Ten months ago, the Socialist government of François Hollande swept into office on the promise "Le changement, c'est maintenant" (Change is now). Given this week's opinion polls, however, the only change French voters now wish to see is Hollande and Co. swept back out of office. According to the weekly magazine Le Nouvel Observateur, just 27 percent of respondents are "satisfied" with the president's performance. Never has public confidence in the president of the French Fifth Republic fallen so far, so fast. For even the most blasé of observers, it is shocking that Hollande beats the political figure the French love to hate, Nicolas Sarkozy, in this race to the bottom: the former president hovered at a 40 percent approval rating at the same point in his term of office.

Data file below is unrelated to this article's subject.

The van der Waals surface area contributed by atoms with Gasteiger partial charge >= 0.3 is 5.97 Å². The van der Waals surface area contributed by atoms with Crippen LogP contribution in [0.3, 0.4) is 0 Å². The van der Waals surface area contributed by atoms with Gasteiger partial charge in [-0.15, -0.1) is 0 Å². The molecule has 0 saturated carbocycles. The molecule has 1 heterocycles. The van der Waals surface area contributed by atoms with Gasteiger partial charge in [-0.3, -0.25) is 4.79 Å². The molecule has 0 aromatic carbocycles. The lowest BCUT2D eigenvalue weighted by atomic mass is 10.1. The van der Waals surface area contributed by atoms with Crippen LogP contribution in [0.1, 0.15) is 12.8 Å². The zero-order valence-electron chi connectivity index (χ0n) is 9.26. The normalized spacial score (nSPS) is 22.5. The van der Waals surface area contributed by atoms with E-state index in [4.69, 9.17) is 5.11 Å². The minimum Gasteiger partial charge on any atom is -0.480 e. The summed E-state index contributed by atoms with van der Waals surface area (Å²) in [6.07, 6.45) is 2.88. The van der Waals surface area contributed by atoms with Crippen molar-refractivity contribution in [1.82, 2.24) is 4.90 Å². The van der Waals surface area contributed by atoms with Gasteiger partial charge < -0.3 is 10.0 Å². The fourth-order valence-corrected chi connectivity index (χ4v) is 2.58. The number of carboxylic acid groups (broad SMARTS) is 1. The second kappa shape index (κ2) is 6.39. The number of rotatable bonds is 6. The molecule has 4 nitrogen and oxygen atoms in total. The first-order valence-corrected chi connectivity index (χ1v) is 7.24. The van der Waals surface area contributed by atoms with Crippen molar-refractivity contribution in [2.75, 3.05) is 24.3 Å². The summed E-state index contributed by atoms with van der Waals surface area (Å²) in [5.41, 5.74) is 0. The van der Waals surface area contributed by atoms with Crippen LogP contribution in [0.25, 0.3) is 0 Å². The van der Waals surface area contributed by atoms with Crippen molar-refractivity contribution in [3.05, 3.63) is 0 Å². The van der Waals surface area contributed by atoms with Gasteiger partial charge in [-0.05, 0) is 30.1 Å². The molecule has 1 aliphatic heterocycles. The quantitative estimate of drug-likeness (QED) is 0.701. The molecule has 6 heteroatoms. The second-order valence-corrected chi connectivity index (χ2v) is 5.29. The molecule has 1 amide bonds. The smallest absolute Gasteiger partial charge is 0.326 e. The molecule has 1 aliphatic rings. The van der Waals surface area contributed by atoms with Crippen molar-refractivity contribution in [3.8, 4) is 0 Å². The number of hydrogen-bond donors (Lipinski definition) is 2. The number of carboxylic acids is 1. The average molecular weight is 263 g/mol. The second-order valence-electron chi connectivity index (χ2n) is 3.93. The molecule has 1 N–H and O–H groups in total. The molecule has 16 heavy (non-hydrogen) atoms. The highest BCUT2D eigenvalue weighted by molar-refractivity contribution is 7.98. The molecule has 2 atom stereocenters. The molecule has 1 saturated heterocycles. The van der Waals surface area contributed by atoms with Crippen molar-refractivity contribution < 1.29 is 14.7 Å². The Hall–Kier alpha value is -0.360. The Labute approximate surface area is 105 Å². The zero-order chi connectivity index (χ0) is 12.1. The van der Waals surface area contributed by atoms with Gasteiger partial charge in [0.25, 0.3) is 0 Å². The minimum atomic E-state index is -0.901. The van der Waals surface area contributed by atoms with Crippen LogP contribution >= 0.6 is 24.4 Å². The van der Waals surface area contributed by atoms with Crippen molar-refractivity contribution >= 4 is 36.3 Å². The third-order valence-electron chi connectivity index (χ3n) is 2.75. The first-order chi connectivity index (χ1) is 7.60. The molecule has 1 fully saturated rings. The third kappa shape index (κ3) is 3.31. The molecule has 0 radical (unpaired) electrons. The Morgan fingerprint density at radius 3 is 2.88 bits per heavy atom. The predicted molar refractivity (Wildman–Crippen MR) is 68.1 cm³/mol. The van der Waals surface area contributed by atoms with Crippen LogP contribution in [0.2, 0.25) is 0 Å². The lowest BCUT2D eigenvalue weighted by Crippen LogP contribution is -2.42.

Hollande's reputation, along with his government's, is unraveling on the 75th anniversary of an earlier great Socialist unraveling in France, the Popular Front. What's more, the political, economic and social contexts between early 1938, when this first Socialist exercise in power collapsed, and now are remarkably similar. So similar that one can imagine Hollande in the role of Bill Murray in "Groundhog Day," waking up to find that today is yesterday. The question is whether he will manage to shift both his government and country into tomorrow.